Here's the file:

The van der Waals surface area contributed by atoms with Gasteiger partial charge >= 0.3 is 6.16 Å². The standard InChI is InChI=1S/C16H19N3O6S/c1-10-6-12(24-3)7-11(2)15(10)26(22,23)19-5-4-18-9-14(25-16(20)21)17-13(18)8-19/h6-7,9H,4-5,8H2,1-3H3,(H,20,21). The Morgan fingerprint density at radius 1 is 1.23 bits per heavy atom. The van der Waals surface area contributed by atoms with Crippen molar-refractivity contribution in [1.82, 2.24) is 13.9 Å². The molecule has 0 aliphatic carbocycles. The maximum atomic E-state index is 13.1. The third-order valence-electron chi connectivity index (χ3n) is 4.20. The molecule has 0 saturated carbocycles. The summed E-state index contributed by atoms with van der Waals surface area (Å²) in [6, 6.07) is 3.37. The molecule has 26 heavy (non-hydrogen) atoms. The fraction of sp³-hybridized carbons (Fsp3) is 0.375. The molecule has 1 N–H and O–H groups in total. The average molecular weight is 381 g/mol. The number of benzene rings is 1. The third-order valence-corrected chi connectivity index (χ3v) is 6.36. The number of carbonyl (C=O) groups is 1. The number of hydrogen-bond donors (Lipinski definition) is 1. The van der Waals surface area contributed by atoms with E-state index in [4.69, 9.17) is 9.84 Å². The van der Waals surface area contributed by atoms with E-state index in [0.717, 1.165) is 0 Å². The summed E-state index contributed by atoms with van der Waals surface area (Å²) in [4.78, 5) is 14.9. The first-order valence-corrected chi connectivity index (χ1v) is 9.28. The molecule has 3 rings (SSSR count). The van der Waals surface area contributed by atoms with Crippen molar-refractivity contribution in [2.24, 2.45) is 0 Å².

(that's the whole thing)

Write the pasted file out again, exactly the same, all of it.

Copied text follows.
The van der Waals surface area contributed by atoms with Gasteiger partial charge >= 0.3 is 6.16 Å². The standard InChI is InChI=1S/C16H19N3O6S/c1-10-6-12(24-3)7-11(2)15(10)26(22,23)19-5-4-18-9-14(25-16(20)21)17-13(18)8-19/h6-7,9H,4-5,8H2,1-3H3,(H,20,21). The Morgan fingerprint density at radius 1 is 1.23 bits per heavy atom. The van der Waals surface area contributed by atoms with Crippen molar-refractivity contribution in [1.82, 2.24) is 13.9 Å². The molecule has 0 aliphatic carbocycles. The maximum atomic E-state index is 13.1. The third-order valence-electron chi connectivity index (χ3n) is 4.20. The molecule has 0 saturated carbocycles. The summed E-state index contributed by atoms with van der Waals surface area (Å²) in [6, 6.07) is 3.37. The molecule has 26 heavy (non-hydrogen) atoms. The fraction of sp³-hybridized carbons (Fsp3) is 0.375. The molecule has 1 N–H and O–H groups in total. The average molecular weight is 381 g/mol. The number of benzene rings is 1. The third-order valence-corrected chi connectivity index (χ3v) is 6.36. The number of carbonyl (C=O) groups is 1. The number of hydrogen-bond donors (Lipinski definition) is 1. The van der Waals surface area contributed by atoms with E-state index in [4.69, 9.17) is 9.84 Å². The van der Waals surface area contributed by atoms with E-state index in [0.717, 1.165) is 0 Å². The summed E-state index contributed by atoms with van der Waals surface area (Å²) in [4.78, 5) is 14.9. The first-order valence-corrected chi connectivity index (χ1v) is 9.28. The molecule has 3 rings (SSSR count). The van der Waals surface area contributed by atoms with Crippen molar-refractivity contribution in [2.24, 2.45) is 0 Å².